Sun cranks clocks on Sparc T2 and T2+
Revs LDom hypervisor
The executives at server and operating system maker Sun Microsystems have been uncharacteristically quiet since the $5.6bn Oracle deal was announced back in April. And they've been silent since Sun's shareholders approved the deal last Thursday. This - from one of the most aggressive, PR-driven firms on the planet - is a bit disturbing. But Oracle is calling the shots, which is why the IT trade press had to figure out for itself that Sun has actually done a good thing and boosted the clock speeds on its 'Niagara' family of Sparc T2 and T2+ processors.
The Sparc T2 chips, known as 'Niagara-2' internally at Sun, are used in two-socket boxes. The Sparc T2+ chips are used in four-socket machines and are known as 'Victoria Falls.' The Sparc T2 chips came out in August 2007, and the T2+ chips made their debut in October 2008.
Sun has positioned the Sparc T series of chips as leaders in performance per watt, saying it offers better bang for the buck than RISC or Itanium alternatives running Unix. For customers with Sparc-Solaris workloads, the Niagara servers offer compatibility with prior Sun UltraSparc and Fujitsu Sparc64 chips, which means customers do not have to recompile their code for the x64 variant of Solaris 10 to get a competitive entry or midrange Sparc box.
Both Sun and Fujitsu have been reselling Sparc T-based machines for the past two years, just as they both sell bigger Sparc Enterprise machines based on the quad-core Sparc64 VII processors made by Fujitsu. The T2 and T2+ chips have eight cores and eight threads per core, making it the most highly cored and threaded chip in commercial data centers today.
What Sun has not been able to do easily is get the clock speed of the chips up, and that's because it is hitting the same thermal ceiling as other chip makers. According to Sun, a 1.4 GHz Sparc T2 chip with all eight cores being stressed by an application can hit as high as 123 watts, and even during normal loading it hits 95 watts. That's about what a quad-core 'Nehalem EP' Xeon does.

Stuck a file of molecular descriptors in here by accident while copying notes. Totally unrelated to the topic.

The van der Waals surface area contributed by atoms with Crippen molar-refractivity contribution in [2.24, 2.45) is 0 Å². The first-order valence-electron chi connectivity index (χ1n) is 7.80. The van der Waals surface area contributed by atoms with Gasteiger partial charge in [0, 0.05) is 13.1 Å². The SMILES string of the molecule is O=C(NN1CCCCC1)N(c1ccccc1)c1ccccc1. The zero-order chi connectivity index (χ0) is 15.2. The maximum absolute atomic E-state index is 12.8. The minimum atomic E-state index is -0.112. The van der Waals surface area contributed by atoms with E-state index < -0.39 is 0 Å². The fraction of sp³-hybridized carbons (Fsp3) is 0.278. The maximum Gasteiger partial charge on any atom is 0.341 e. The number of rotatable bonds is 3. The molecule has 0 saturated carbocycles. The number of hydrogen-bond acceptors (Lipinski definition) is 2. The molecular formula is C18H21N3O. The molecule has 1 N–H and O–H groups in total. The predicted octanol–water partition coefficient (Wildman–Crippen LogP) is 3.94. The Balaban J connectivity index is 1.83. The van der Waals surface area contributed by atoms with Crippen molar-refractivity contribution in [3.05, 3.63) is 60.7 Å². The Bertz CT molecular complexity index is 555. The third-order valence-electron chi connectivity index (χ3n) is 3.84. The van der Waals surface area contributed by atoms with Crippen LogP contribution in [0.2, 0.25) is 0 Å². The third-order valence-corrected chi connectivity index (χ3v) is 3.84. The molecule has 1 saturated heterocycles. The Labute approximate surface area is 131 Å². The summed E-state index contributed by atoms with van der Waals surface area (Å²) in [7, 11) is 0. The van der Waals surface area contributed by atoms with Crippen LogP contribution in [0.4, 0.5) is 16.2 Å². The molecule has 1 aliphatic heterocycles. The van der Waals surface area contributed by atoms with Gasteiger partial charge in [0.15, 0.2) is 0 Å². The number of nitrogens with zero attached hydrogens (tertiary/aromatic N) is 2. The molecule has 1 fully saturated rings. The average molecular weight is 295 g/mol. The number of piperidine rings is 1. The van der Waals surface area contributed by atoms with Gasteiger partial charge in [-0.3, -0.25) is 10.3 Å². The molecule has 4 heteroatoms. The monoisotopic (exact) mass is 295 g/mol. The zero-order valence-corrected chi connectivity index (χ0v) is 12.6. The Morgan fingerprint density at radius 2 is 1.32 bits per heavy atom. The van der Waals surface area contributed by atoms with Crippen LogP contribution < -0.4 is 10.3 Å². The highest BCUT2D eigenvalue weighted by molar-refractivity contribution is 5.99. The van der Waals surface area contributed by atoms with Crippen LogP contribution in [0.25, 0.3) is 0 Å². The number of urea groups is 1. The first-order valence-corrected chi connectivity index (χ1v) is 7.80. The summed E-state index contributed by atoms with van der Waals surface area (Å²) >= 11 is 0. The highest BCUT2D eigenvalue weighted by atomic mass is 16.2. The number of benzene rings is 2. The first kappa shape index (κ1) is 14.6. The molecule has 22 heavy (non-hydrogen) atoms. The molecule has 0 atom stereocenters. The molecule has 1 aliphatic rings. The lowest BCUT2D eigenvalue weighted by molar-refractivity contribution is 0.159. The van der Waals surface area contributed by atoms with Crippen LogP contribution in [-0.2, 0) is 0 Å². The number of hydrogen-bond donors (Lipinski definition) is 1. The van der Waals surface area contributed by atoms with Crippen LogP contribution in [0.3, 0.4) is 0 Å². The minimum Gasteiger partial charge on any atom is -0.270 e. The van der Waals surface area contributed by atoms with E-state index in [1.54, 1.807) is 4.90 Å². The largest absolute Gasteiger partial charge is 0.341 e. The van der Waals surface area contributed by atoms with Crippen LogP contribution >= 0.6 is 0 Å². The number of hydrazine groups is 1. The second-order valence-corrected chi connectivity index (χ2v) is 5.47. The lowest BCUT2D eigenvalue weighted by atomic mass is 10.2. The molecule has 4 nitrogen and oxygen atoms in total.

The move from eight-core, four-thread Sparc T1 chips to the eight-core, eight thread T2 chips did not much change in clock speed, although the T2 did has twice as many threads and could be used in two-way machines, which gave systems about twice the oomph on workloads. Specifically, the Sparc T1 topped out at 1.2 GHz and had a 1 GHz variant. The T2 chips had a top speed of 1.4 GHz, with a 1.2 GHz variant for customers who wanted lower thermals and a 900 MHz experimental chip for even lower thermals (such as in blade servers).
Starting today, Sun and its fab partner, Texas Instruments, can deliver Sparc T2 and T2+ chips running at 1.6 GHz. Representatives from Sun were not available as we went to press with this story, so it is unclear if Sun has talked TI into doing some sort of process shrink to get the extra 14.3 per cent increase in clock speed. Considering the financial shape of Sun, it is far more likely that TI is just doing deep sorts on the Sparc T bins to find chips that can run at the higher clock speed. Hopefully, they can do so at a slightly lower voltage than the standard Sparc T2 and T2+ chips and therefore stay within the power budget.
It looks like Sun is also supporting 800 MHz DDR2 main memory in the Sparc T2 and T2+ servers too. Prior machines used 667 MHz DDR2 main memory.
Sun is charging a pretty big premium for the extra Sparc T speed bump. A T5440 server with four 1.4 GHz T2+ chips with all 256 threads activated in the four-socket box, plus 128 GB of memory and two 146 GB disks has a list price of $89,895. Jacking that machine up to four 1.6 GHz T2+ chips with the same hardware otherwise boosts the price to $115,695. That's a 28.7 per cent price hike for 14.3 per cent more clocks. On a two-socket T5240 machine using the 1.4 GHz T2 chips, a machine with 128 threads, 64 GB of memory and two 146 GB disks costs $45,495, but jumping up to the 1.6 GHz chips raises the price by 24.2 per cent to $56,495.